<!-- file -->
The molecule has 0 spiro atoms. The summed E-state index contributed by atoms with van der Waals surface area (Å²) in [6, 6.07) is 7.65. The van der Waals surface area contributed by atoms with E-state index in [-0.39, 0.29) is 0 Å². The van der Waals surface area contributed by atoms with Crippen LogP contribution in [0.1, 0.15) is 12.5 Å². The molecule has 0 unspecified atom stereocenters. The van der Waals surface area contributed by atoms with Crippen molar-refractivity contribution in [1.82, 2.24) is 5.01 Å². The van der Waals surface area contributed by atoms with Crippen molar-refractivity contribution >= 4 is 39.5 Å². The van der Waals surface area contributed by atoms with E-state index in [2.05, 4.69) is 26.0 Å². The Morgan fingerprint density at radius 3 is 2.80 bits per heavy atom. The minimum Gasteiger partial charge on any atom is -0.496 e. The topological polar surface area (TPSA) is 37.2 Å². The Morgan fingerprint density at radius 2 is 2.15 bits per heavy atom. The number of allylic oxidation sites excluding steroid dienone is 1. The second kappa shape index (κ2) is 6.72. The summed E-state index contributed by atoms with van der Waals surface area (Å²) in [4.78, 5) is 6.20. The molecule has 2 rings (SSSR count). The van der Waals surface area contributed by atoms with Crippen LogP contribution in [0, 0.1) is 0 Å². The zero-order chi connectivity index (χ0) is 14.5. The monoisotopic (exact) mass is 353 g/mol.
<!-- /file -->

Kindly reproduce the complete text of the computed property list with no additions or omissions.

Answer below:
The molecule has 0 spiro atoms. The summed E-state index contributed by atoms with van der Waals surface area (Å²) in [6, 6.07) is 7.65. The van der Waals surface area contributed by atoms with E-state index in [-0.39, 0.29) is 0 Å². The van der Waals surface area contributed by atoms with Crippen LogP contribution in [0.1, 0.15) is 12.5 Å². The molecule has 0 unspecified atom stereocenters. The van der Waals surface area contributed by atoms with Crippen molar-refractivity contribution in [1.82, 2.24) is 5.01 Å². The van der Waals surface area contributed by atoms with Crippen molar-refractivity contribution >= 4 is 39.5 Å². The van der Waals surface area contributed by atoms with E-state index in [2.05, 4.69) is 26.0 Å². The Morgan fingerprint density at radius 3 is 2.80 bits per heavy atom. The minimum Gasteiger partial charge on any atom is -0.496 e. The topological polar surface area (TPSA) is 37.2 Å². The Morgan fingerprint density at radius 2 is 2.15 bits per heavy atom. The number of allylic oxidation sites excluding steroid dienone is 1. The second kappa shape index (κ2) is 6.72. The summed E-state index contributed by atoms with van der Waals surface area (Å²) in [4.78, 5) is 6.20. The molecule has 2 rings (SSSR count). The van der Waals surface area contributed by atoms with Crippen LogP contribution in [0, 0.1) is 0 Å². The zero-order chi connectivity index (χ0) is 14.5. The monoisotopic (exact) mass is 353 g/mol.